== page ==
Instead of originally planned four state road trip (which would have meant that we would have been literally on the road for much of the time), Wil planned to do the bi-state tour – of Washington and Oregon – the drive taking us through some of the breathtakingly beautiful gorges, valleys and such. After our short but memorable visit to Manito Park, we headed west (I-90) towards Yakima. Much of the drive prior to Moses Lake, either side of road had farm-lands as far as eyesight could take… wheat fields and such. In spite of knowing that we were driving in Columbia Plateau, little did we realize that a huge water body in the adjacent gorge was actually Columbia River! Route that was followed is depicted below (map taken from Google! Maps and later edited by hand with GIMP):

Northwest Road Map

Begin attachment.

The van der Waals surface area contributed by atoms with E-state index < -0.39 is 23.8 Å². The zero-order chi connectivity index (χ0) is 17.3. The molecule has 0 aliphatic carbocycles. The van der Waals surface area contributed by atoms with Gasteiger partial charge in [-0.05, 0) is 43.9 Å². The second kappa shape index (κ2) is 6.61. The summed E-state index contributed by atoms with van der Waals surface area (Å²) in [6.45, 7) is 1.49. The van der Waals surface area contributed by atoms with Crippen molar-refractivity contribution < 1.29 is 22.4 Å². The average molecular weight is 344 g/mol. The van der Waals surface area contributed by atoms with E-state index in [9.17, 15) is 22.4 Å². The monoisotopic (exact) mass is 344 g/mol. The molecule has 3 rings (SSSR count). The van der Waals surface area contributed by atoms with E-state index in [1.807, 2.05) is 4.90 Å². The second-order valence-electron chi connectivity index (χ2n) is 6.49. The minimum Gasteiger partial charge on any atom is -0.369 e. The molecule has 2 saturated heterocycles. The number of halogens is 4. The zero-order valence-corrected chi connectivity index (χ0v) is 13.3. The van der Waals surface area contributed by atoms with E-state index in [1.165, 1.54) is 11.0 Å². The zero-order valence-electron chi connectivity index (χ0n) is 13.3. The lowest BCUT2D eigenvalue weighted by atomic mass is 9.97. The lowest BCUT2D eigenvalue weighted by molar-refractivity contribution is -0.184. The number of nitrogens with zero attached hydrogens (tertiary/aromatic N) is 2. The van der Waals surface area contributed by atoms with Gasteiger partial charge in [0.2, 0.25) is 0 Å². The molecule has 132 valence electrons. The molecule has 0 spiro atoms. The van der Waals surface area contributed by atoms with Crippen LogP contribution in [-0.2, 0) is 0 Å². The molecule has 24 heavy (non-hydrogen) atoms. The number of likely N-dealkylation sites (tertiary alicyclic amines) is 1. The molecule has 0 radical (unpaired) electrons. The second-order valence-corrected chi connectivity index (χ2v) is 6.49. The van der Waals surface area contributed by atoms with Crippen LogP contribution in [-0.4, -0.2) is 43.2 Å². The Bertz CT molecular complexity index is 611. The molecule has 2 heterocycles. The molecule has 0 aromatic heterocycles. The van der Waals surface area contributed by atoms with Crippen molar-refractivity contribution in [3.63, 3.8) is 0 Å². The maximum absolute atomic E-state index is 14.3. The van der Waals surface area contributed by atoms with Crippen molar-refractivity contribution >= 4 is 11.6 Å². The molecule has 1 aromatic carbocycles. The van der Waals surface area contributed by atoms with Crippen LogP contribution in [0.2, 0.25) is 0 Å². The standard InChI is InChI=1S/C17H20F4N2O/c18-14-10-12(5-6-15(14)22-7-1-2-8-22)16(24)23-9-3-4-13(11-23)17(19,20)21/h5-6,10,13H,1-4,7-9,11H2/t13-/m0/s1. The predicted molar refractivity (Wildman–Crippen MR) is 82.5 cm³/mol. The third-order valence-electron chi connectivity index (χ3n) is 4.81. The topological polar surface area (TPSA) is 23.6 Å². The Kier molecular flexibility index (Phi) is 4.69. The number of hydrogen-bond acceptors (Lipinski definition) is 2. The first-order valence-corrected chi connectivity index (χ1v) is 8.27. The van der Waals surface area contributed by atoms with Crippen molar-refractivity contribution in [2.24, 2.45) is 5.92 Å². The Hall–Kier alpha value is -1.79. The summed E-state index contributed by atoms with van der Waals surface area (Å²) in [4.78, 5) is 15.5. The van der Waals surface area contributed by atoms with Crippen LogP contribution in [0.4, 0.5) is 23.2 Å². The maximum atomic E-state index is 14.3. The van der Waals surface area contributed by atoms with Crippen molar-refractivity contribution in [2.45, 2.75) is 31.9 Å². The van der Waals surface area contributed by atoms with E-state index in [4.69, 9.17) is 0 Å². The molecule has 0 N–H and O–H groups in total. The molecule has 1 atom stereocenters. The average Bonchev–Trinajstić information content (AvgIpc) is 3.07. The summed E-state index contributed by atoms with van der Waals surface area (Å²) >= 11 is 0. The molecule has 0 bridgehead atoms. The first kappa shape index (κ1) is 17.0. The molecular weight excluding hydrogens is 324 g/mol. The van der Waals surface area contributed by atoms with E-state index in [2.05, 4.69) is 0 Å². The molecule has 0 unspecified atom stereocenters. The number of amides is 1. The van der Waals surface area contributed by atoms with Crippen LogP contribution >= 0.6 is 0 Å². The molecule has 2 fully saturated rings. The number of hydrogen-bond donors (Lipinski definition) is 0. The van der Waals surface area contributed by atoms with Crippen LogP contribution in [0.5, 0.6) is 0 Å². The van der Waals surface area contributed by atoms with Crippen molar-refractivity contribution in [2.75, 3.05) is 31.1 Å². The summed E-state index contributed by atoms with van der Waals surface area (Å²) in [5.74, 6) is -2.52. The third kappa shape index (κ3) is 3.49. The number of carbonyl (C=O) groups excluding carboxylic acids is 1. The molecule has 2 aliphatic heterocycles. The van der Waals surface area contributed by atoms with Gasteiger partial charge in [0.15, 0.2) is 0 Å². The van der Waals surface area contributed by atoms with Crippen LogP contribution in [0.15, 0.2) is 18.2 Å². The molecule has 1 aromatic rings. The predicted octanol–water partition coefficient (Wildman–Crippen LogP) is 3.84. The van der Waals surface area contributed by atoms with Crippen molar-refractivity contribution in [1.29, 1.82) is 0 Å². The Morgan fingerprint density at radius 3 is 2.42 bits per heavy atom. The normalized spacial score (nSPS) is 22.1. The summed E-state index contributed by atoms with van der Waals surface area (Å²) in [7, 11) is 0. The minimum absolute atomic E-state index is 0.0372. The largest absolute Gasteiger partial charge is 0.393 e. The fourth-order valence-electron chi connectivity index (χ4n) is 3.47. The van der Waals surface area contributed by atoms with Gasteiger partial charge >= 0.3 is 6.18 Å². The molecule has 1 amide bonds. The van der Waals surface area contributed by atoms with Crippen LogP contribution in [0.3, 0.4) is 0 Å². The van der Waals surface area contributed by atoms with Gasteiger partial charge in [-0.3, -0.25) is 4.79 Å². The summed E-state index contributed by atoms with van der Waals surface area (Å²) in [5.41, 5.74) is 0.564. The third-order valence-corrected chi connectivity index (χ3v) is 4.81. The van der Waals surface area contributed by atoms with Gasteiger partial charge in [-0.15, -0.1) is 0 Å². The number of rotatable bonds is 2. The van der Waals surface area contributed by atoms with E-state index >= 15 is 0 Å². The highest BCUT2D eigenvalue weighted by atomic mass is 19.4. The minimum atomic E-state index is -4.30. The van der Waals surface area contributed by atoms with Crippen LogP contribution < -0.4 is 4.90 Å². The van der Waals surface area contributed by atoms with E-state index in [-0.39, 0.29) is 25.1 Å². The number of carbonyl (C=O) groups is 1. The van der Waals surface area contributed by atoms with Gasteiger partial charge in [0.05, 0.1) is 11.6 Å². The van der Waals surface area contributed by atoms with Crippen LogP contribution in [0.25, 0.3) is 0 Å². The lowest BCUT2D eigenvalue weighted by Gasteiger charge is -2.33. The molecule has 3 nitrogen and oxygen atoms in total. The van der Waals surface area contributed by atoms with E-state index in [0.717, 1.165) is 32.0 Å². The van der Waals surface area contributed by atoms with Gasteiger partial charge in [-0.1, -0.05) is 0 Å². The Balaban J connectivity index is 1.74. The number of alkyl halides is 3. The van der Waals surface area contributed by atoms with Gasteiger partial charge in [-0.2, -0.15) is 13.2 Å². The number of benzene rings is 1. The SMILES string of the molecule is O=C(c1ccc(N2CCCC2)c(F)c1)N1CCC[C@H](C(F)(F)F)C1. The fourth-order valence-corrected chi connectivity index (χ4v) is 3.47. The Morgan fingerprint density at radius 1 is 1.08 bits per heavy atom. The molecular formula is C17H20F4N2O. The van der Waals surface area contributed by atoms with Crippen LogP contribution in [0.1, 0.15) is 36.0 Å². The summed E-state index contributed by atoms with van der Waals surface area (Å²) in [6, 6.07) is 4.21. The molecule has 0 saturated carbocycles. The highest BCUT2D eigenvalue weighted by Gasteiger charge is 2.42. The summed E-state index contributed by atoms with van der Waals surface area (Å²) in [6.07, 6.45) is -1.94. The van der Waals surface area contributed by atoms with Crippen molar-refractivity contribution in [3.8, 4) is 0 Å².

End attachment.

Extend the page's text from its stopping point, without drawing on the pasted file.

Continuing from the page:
Our Road Map (click for full sized view)

Columbia Plateau, WA

Driving along I-90 towards Moses Lake/Ellensberg, in Columbia River Plateau

Columbia River, WA

Columbia River, WA

Columbia River, in the gorge

Few more miles later, the view starts to change quite drastically – from plain farm-lands to hills in almost every direction. These, so called, foot hills of Cascade Range make our Brockway Mountain look like a tiny pimple. Driving towards and through them, we reached Yakima (46.73, -120.22) – our place of rest. Learning some (very very) useful tips from Wil about getting cheaper rates for accommodation will definitely make my further such stays quite economical. A Horse With No Name kept re-appearing few times, keeping us good company throughout our drives… Here’s the lyrics, if you wish:

A Horse With No Name by Dewey Bunnell, 1971

On the first part of the journey
I was looking at all the life
There were plants and birds and rocks and things
There was sand and hills and rings
The first thing I met was a fly with a buzz
And the sky with no clouds
The heat was hot and the ground was dry
But the air was full of sound

I’ve been through the desert on a horse with no name
It felt good to be out of the rain